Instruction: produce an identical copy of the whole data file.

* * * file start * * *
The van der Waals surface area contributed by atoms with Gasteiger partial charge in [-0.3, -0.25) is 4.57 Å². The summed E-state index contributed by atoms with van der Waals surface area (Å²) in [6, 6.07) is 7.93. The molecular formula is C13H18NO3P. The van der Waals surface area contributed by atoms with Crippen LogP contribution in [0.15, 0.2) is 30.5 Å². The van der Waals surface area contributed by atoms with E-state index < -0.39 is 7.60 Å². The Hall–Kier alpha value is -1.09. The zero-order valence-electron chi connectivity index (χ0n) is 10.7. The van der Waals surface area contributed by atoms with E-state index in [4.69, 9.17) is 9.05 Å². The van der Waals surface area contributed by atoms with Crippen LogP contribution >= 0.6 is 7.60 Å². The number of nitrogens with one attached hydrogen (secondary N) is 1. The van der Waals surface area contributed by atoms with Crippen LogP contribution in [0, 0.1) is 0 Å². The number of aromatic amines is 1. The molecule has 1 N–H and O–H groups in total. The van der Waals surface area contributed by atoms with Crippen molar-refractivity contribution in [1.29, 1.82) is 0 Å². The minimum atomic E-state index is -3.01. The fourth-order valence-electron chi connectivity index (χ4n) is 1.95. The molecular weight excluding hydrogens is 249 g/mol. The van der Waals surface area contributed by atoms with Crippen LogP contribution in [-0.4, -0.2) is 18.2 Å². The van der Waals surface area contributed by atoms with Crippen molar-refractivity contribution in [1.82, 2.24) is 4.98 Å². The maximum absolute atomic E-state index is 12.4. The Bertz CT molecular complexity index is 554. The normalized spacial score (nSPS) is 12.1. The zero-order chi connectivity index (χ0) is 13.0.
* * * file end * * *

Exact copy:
The van der Waals surface area contributed by atoms with Gasteiger partial charge in [-0.3, -0.25) is 4.57 Å². The summed E-state index contributed by atoms with van der Waals surface area (Å²) in [6, 6.07) is 7.93. The molecular formula is C13H18NO3P. The van der Waals surface area contributed by atoms with Crippen LogP contribution in [0.15, 0.2) is 30.5 Å². The van der Waals surface area contributed by atoms with E-state index < -0.39 is 7.60 Å². The Hall–Kier alpha value is -1.09. The zero-order valence-electron chi connectivity index (χ0n) is 10.7. The van der Waals surface area contributed by atoms with E-state index in [4.69, 9.17) is 9.05 Å². The van der Waals surface area contributed by atoms with Crippen LogP contribution >= 0.6 is 7.60 Å². The number of nitrogens with one attached hydrogen (secondary N) is 1. The van der Waals surface area contributed by atoms with Crippen LogP contribution in [0, 0.1) is 0 Å². The number of aromatic amines is 1. The molecule has 1 N–H and O–H groups in total. The van der Waals surface area contributed by atoms with Crippen molar-refractivity contribution in [1.29, 1.82) is 0 Å². The minimum atomic E-state index is -3.01. The fourth-order valence-electron chi connectivity index (χ4n) is 1.95. The molecular weight excluding hydrogens is 249 g/mol. The van der Waals surface area contributed by atoms with Crippen LogP contribution in [-0.4, -0.2) is 18.2 Å². The van der Waals surface area contributed by atoms with Crippen molar-refractivity contribution in [1.82, 2.24) is 4.98 Å². The maximum absolute atomic E-state index is 12.4. The Bertz CT molecular complexity index is 554. The normalized spacial score (nSPS) is 12.1. The zero-order chi connectivity index (χ0) is 13.0.